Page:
On February 24th the second Planetary Health European Hub meeting took place. Over 29 organizations and institutions participated. The meeting opened with a recap of the January convening followed by a group discussion regarding what organizations are looking for from this Hub. Organizations then broke out into four groups based on the most popular domains of interest from the post-January convening survey, including: 1)Research, 2) Education, 3) Implementation (movement building), and 4) Implementation (governance/policy). These break out sessions focused on concrete actions and next steps. A next Hub meeting is scheduled to take place early April 2022.
The EEAC Network, together with the National Economic and Social Council (NESC), organized the joint webinar “Wellbeing: a new yardstick for economic performance and welfare”. The webinar took place on February 15th 2022. Please click HERE to consult the programme. Click HERE to view the session recordings.
A new yardstick
GDP growth has been a yardstick for economic performance and welfare and is considered essential for achieving a number of key objectives, including eradication of extreme poverty and adequate financing of social programmes. However there is growing consensus that it is limited in its ability to capture many critical dimensions of human life.
There has therefore been a shift internationally to look beyond GDP, to focus on measures that capture people’s living conditions and quality of life, as well as the state of the environment. Governments are increasingly utilising a well-being approach for policy prioritisation, policy making and evaluation. Such a well-being approach can reframe a Government’s approach to understanding, measuring and contributing to social and environmental progress.
The joint EEAC-NESC webinar focused on this international shift towards a well-being approach to policy making. Specifically, the webinar focused on A) the added value of the well-being approach, B) Buy-in to the well-being approach, and C) implementing a well-being framework and the barriers faced.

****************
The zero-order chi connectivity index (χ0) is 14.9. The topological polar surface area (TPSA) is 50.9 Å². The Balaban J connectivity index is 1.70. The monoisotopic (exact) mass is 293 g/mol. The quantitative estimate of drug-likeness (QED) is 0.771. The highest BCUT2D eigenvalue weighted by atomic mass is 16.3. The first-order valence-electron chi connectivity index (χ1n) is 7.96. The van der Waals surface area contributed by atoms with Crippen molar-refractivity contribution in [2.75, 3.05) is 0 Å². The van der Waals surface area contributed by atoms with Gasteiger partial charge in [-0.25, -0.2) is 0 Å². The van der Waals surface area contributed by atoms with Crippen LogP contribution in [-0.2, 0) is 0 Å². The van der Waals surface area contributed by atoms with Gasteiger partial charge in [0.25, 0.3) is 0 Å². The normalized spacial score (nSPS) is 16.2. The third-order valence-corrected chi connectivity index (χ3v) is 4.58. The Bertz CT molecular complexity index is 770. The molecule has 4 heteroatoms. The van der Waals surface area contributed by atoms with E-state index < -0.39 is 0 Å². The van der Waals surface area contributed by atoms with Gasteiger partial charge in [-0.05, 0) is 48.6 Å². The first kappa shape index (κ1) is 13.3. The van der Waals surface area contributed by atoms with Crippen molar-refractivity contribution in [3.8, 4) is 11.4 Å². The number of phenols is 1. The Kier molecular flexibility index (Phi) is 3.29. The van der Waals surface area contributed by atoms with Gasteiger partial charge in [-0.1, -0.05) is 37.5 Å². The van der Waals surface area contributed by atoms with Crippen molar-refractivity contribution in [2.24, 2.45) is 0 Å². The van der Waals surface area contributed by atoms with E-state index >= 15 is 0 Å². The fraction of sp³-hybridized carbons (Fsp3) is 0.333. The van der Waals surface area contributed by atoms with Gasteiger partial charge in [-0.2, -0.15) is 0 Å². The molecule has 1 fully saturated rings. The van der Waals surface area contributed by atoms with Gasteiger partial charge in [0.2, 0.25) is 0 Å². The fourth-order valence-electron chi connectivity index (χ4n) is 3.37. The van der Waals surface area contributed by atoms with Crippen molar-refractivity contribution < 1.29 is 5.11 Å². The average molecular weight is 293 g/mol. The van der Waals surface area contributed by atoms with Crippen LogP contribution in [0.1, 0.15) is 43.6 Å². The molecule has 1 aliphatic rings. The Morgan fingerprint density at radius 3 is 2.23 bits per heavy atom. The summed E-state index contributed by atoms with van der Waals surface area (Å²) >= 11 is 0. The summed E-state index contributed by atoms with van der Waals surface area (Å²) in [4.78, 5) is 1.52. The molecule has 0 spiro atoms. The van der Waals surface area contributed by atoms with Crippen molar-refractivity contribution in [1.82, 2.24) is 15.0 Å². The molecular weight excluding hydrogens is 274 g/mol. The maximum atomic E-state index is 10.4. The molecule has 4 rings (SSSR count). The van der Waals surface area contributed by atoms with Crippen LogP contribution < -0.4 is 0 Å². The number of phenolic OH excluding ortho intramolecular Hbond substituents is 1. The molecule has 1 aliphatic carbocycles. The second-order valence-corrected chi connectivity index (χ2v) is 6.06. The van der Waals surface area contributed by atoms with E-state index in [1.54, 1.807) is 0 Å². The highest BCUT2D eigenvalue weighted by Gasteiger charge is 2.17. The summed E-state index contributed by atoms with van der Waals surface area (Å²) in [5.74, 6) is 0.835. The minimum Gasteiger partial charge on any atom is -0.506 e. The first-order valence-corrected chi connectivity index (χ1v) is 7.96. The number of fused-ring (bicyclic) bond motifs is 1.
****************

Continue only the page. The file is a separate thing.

We had contributions from a variety of international policy makers and scientists, including Carrie Exton, Head of Well-Being Data Insights and Policy Practice, OECD, Minna Halme, Professor of Sustainability Management, Aalto University School of Business/ Finnish Expert Panel for Sustainable Development, and Jennifer Wallace, Director, Carnegie UK.
Today, (February 2nd 2022) The EEAC Network, together with the European Sustainable Development Network (ESDN), hosted a collegial exchange with representatives of the Trio Presidency (France, The Czech Republic, Sweden) and the European Commission to discuss Europe’s sustainability challenges.
A group of thirteen advisory councils met digitally in the context of the EEAC Working Group on Ecosystem Services to discuss the need for a sustainable food systems framework at European level. The group met in December 2021 for the first time, and held its second convening on 26 January 2022. The group is scheduled to have an additional two or three workshops in 2022, which are expected to lead to the formulation of joint insights and preliminary recommendations regarding the establishment of a sustainable food systems framework at European level.
On 18 January 2022, the Planetary Health Alliance, in partnership with the EEAC Network, hosted the Planetary Health European Convening. Twenty-two organizations from nine countries across Europe attended, several of which represent many more countries in Europe and globally. Organizations representing a diverse array of sectors, including healthcare, universities, religious institutions, humanitarian groups, youth, policy, business, and civil society. There were numerous interesting areas discussed, ranging from education courses and degrees, research agendas and gaps, to planetary health communication, policy, advocacy, and movement building. A second meeting took place on 24 February 2022.